When legislatures started in pre-Independent India, they constituted inbuilt majorities for the British, and this position continued till the Montague Chelmsford reforms of 1919. These reforms increased the representation of Indians in the national legislature. But that did not mean that these Indian members could keep the unelected British government in check. To avoid legislative scrutiny, the Governor General would convene the Central Assembly infrequently. And since the government was not answerable to the people, the legislature’s rules prioritised the government’s business. It left limited space for discussion by Opposition MPs on other issues. The net effect was that Indian legislators in the Central Assembly enjoyed limited – and sometimes symbolic – opportunities to hold the government to account.
When India became Independent, our Constitution framers modelled our legislative framework on the pre-independent British model. They tilted the balance in favour of the executive by giving it the power to convene Parliament. Their idea was that the government would call a session of Parliament when it had some business to transact. Following this logic, the rules of procedure of independent India’s Parliament also continued to prioritise government business. As a result, the structural space for Opposition legislators to hold the government to account roughly remained the same in pre- and post-independent India.
So, if we want to solve the problem of parliamentary disruption, our national legislature needs to change its rules. One simple one would be to give dedicated time to Opposition parties to debate a particular topic in Parliament. For example, in the House of Commons, Opposition parties get 20 days in a parliamentary session when they determine the agenda of parliamentary discussion. In 2022, 36 separate subjects of debate were taken up during these Opposition days. In January this year, on an Opposition day, the Commons debated the issue of non-domicile tax status. It was an issue that gained public and political prominence because British Prime Minister Rishi Sunak’s spouse had claimed such a status, allowing her to save on taxes.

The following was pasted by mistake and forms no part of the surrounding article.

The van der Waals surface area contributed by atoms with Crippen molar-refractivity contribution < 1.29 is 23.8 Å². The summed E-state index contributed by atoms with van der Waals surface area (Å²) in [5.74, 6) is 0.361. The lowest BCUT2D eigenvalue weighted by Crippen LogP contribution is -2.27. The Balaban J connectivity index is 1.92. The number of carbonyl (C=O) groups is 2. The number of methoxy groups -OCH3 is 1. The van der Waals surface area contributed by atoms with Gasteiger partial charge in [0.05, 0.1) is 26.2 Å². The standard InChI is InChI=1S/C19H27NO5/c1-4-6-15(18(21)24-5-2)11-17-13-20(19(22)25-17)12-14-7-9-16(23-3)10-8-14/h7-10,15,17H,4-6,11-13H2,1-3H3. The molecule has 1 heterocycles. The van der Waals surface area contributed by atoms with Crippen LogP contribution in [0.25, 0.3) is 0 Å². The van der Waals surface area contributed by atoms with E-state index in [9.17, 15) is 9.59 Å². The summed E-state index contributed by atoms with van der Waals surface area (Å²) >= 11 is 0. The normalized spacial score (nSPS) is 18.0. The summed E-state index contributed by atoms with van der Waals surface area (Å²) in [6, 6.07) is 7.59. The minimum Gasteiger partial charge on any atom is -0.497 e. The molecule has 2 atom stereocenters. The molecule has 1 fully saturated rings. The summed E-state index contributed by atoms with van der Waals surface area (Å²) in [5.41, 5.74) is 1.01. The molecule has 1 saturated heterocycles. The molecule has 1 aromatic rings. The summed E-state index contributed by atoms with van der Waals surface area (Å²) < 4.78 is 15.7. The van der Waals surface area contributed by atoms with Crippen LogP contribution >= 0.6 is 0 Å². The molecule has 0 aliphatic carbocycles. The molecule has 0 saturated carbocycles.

There is already precedence in the rules of procedure of both Houses for something similar. For example, in a parliamentary week, every Friday post-lunch, two-and-a-half hours are reserved for individual MPs to discuss their legislative proposals and other national issues. Similarly, Lok Sabha and Rajya Sabha could decide the number of days on which Opposition parties could set the agenda for debate in the respective House. It would give the Opposition dedicated time to hold the government accountable on subjects they feel the government is reluctant to debate. The government would also have the opportunity to check the Opposition’s sincerity in having a debate and putting forth its stance on contentious issues rather than disrupting. Measures such as this could ensure that Parliament becomes an area for discussion for issues that are a priority for both the government and the Opposition. A structural reimagination of the national legislature will help it make a sincere effort in avoiding disruptions and achieve its true deliberative potential, befitting the world’s largest democracy.
Chakshu Roy is the head of legislative and civic engagement, PRS Legislative Research
The views expressed are personal